Plan promises to help drought-proof south-east QldBy Jo Skinner, Thursday January 17, 2013 - 14:23 EDT
Queensland Water Minister Mark McArdle says he is impressed with a proposal to help drought and flood-proof south-east Queensland.
This morning, Mr McArdle met the three men who developed the plan.
Mary Valley grazier Ron McMah, John Hodgkinson and Trevor Herse want the wall of Borumba Dam raised to increase its capacity and a pipeline connected to Wivenhoe and Somerset dams.
Mr McArdle says on the surface the proposal looks viable but he wants engineering experts at Seqwater to examine it more thoroughly.
"They've done a lot of hard homework - they've understood the issues," Mr McArdle said.
"They've take the time to put together a very good document and also to propose a solution that could provide a long-term solution for south-east Queensland in mitigating flood and also assisting in drought situations."
Mr McMah says the trio has been trying to progress the proposal for years.
"We've been so disappointed over so many years and shoved from pillar to post," Mr McMah said.
"All we want out of this is an independent review.
"I'm really hopeful that the new Government - they look seriously at it and don't feel sort of endangered by laymen like the three of us coming up with the idea."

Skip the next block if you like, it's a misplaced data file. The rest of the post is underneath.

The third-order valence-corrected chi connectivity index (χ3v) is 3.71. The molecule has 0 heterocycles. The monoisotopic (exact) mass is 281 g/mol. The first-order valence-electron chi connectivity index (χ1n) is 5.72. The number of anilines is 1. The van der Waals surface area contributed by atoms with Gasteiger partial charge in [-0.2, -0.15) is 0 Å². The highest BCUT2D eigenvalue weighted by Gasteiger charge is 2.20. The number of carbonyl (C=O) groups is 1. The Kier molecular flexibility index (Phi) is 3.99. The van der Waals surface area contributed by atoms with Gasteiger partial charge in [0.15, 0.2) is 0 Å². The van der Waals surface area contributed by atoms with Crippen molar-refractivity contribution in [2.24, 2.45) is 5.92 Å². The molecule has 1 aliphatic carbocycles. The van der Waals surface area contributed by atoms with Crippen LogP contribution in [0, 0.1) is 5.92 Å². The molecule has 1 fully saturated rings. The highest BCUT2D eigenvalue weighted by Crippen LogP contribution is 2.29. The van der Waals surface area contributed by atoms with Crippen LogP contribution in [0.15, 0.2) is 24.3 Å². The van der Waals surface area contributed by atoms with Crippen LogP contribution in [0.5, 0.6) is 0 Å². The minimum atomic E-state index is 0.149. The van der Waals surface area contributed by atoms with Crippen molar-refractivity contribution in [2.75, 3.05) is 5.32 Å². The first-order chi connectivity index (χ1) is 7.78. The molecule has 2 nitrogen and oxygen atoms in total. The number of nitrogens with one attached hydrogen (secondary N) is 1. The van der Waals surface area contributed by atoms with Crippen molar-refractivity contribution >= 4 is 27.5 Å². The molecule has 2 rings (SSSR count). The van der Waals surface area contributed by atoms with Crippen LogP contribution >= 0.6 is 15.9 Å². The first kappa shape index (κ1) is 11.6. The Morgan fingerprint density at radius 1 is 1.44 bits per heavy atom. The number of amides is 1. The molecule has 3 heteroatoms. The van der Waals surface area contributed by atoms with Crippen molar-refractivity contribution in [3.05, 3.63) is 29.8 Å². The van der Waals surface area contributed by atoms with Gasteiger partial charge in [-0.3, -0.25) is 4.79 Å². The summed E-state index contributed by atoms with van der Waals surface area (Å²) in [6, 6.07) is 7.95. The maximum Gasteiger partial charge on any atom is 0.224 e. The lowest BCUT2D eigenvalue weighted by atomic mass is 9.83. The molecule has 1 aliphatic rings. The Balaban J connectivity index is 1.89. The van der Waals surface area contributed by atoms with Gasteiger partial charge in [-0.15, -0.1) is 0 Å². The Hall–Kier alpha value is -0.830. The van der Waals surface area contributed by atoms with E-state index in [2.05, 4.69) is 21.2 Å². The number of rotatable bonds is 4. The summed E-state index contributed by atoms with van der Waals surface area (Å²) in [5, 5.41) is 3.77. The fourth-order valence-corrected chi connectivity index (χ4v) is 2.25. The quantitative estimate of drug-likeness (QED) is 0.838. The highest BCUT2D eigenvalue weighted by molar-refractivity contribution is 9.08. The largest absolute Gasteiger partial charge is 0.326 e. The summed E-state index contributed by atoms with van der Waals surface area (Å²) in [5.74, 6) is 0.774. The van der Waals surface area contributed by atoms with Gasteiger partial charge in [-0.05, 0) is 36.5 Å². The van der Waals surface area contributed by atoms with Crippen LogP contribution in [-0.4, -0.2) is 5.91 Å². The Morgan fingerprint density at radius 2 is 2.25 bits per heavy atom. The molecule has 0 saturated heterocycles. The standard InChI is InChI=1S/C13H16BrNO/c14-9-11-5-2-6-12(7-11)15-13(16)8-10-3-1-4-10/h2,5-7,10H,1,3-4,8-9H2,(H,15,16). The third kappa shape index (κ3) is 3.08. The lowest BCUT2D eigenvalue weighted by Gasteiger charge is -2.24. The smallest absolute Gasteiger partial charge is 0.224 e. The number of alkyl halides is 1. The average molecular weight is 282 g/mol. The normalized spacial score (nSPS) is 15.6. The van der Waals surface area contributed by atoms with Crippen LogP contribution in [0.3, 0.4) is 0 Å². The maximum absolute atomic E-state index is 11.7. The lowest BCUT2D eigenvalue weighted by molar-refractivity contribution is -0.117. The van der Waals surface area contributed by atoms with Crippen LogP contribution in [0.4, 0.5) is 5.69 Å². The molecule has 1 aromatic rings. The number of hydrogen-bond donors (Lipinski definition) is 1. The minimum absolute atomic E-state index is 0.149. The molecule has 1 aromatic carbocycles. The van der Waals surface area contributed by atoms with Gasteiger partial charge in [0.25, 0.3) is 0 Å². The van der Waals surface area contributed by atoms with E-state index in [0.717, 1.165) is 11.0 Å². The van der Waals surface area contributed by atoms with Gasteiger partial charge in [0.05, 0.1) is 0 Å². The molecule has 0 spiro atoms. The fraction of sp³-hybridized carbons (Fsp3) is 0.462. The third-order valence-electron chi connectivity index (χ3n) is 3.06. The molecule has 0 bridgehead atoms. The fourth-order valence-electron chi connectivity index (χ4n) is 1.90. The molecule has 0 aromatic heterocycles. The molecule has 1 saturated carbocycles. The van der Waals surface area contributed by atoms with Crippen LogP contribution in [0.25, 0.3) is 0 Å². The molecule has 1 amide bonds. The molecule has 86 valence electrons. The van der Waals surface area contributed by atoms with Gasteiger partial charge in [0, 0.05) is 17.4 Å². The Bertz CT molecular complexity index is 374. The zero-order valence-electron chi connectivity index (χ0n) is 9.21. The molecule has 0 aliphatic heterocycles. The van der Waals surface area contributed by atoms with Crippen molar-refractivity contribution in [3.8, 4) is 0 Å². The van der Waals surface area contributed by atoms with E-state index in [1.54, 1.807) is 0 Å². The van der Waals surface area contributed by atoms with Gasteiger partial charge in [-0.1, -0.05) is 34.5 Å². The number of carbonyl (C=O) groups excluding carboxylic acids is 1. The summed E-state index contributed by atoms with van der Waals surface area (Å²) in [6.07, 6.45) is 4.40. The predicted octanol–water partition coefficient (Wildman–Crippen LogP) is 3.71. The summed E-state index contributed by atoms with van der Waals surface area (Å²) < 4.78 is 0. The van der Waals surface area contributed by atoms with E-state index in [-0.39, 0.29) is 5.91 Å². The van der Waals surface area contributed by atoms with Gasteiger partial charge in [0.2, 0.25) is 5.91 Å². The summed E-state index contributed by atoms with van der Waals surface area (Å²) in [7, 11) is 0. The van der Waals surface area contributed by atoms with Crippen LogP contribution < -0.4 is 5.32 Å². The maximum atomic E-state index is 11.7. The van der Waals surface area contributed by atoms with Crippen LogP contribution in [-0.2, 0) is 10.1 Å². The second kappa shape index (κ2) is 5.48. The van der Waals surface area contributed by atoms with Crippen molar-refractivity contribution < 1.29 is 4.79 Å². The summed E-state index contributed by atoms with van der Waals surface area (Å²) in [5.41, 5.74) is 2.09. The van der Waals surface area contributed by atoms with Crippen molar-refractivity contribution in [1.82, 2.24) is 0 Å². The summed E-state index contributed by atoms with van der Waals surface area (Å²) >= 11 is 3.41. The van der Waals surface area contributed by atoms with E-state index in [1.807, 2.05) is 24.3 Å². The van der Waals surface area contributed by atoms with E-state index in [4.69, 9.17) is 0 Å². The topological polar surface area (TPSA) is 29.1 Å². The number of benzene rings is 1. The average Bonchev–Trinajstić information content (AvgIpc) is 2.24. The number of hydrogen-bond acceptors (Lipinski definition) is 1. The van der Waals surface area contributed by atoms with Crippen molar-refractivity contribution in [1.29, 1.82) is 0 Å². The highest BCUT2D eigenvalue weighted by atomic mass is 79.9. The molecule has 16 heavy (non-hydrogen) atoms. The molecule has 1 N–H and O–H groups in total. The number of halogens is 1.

Mr McMah says the trio do not want anything out of the proposal but the Government would get more money for property they are trying to sell in the Mary Valley.
"The Mary [River] will have much more environmental flow in it, it'll be a much more constant flow and because of that the land values will increase," he said.
"People will want to live up in this valley near such a magnificent water capacity as what's going to be in that dam - the tourism, sports and new industry will be absolutely incredible.
"We just want the success - we know this idea will work."
© ABC 2013
More breaking news
The month of July was quite dynamic across the nation, with some particularly strong cold fronts which delivered low level snow as far north as the Border Ranges, and spells of prolonged dry and warm conditions, particularly along the east coast.
Widespread, drenching rain across many parts of Western Australia's agricultural region, brings a smile to the faces of local farmers.
Some encase Darwin's homes in a gnarled mesh vestige while others stand like spiked watchmen separating the street from those living inside.